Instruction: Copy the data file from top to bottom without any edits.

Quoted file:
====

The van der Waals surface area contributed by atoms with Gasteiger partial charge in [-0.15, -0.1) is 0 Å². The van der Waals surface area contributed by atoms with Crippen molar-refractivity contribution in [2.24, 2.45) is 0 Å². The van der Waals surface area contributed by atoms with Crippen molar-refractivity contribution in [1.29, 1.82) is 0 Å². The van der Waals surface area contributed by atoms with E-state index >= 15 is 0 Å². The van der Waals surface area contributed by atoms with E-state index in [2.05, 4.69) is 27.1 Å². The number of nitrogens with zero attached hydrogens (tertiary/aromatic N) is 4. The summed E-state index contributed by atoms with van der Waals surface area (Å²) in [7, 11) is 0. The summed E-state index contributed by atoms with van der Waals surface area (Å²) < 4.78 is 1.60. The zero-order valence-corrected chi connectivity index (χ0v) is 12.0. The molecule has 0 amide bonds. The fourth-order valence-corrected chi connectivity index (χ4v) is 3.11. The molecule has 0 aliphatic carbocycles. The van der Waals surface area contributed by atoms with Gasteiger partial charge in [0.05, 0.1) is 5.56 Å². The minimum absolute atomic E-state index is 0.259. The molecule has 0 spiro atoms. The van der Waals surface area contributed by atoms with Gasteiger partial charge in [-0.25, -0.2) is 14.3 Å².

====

The van der Waals surface area contributed by atoms with Gasteiger partial charge in [-0.15, -0.1) is 0 Å². The van der Waals surface area contributed by atoms with Crippen molar-refractivity contribution in [2.24, 2.45) is 0 Å². The van der Waals surface area contributed by atoms with Crippen molar-refractivity contribution in [1.29, 1.82) is 0 Å². The van der Waals surface area contributed by atoms with E-state index >= 15 is 0 Å². The van der Waals surface area contributed by atoms with E-state index in [2.05, 4.69) is 27.1 Å². The number of nitrogens with zero attached hydrogens (tertiary/aromatic N) is 4. The summed E-state index contributed by atoms with van der Waals surface area (Å²) in [7, 11) is 0. The summed E-state index contributed by atoms with van der Waals surface area (Å²) < 4.78 is 1.60. The zero-order valence-corrected chi connectivity index (χ0v) is 12.0. The molecule has 0 amide bonds. The fourth-order valence-corrected chi connectivity index (χ4v) is 3.11. The molecule has 0 aliphatic carbocycles. The van der Waals surface area contributed by atoms with Gasteiger partial charge in [0.05, 0.1) is 5.56 Å². The minimum absolute atomic E-state index is 0.259. The molecule has 0 spiro atoms. The van der Waals surface area contributed by atoms with Gasteiger partial charge in [-0.25, -0.2) is 14.3 Å².